In a previous post I shared a poem from the collection Evening Train by Denise Levertov. I found that volume at the public library’s monthly book sale. When I began reading it I found it so enjoyable that I also borrowed This Great Unknowing: Last Poems from the university library. I have found this book to be equally valuable.
In an afterward entitled “A Note on the Text” editor Paul A. Lacey explains that this collection of the last poems written by Denise Levertov differs from other collections in that the poems were not arranged in order of presentation by the poet. Instead, after her death, they have been collected in roughly chronological order, i.e., in the order of their composition. Lacey quotes Levertov concerning how she saw her oeuvre fitting together, from which we can understand the considerations that may have come into play as she prepared a volume for publication:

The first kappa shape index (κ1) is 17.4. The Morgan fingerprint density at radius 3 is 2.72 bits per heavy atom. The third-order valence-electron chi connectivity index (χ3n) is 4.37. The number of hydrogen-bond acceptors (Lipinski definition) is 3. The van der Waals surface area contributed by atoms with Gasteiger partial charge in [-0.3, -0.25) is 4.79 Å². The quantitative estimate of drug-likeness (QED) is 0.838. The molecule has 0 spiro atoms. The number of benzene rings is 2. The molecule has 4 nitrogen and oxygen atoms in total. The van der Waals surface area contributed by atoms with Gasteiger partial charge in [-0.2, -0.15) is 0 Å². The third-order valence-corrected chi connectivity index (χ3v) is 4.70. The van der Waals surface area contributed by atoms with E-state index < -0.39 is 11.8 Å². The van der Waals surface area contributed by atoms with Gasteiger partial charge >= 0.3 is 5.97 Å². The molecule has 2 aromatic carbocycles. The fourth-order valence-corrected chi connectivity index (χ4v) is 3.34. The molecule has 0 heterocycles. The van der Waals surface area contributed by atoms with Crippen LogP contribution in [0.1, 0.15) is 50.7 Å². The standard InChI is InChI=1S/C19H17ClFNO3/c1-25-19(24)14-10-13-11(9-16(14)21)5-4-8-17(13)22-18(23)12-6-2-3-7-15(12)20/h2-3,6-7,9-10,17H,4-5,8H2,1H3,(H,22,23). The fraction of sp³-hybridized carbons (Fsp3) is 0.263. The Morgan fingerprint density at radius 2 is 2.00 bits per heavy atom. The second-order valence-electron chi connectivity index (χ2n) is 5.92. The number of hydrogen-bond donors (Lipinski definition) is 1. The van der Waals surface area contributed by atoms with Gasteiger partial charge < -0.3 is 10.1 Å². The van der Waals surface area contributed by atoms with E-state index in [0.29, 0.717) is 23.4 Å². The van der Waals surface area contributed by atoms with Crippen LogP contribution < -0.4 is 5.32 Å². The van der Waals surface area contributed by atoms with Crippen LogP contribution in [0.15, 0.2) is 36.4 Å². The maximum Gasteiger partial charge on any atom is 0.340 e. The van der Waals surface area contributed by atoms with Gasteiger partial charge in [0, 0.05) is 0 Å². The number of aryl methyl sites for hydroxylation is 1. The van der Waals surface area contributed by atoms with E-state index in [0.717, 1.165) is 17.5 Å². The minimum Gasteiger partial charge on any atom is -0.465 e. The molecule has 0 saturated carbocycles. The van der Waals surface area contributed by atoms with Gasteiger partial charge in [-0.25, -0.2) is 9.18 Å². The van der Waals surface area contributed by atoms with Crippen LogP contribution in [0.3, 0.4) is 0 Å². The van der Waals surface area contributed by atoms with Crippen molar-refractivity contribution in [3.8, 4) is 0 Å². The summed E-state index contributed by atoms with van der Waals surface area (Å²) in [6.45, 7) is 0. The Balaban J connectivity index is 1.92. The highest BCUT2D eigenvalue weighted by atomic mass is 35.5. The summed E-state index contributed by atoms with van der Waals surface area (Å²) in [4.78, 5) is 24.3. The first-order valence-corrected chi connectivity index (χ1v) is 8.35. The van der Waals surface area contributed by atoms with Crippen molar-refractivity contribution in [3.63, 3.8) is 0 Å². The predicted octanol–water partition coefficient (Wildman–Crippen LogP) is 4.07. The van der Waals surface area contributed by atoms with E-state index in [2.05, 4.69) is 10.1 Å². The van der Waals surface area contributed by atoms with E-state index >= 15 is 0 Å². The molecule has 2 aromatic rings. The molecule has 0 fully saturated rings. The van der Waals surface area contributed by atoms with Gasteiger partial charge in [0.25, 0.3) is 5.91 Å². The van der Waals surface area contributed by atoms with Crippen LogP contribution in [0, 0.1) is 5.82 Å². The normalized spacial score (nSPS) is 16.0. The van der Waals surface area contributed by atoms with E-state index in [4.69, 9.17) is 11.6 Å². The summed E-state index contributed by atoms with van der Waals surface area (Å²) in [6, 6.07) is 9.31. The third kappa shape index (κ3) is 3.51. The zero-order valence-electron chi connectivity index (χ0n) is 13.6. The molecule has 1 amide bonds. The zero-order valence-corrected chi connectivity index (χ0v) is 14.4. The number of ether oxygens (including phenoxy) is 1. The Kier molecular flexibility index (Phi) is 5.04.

“As one goes on living and working, themes recur, transposed into another key perhaps. Single poems that seemed isolated perceptions when one wrote them prove to have struck the first note of a scale or a melody… Though the artist as explorer in language of the experiences of his or her life is, willy-nilly, weaving a fabric, building a whole in which each discrete work is a part that functions in some way in relation to all the others.”
Both the order of presentation and the title of this final collection were determined by her literary executors, but the work is hers alone and shines with an excellence undiminished by her age at their time of composition. Here is one example that particularly grabbed me:
All which, because it was
flame and song granted us
joy, we thought we’d do, be, revisit,
turns out to have been what it was
that once, only; every initiation
did not begin
a series, a build-up: the marvelous
xxxxxxxxdid happen in our lives, our stories
xxxxxxxxare not drab with its absence: but don’t
expect now to return for more. Whatever more
there will be will be
unique as those were unique. Try
to acknowledge the next
song in its body-halo of flames as utterly
present, as now or never.
Therein lies great wisdom.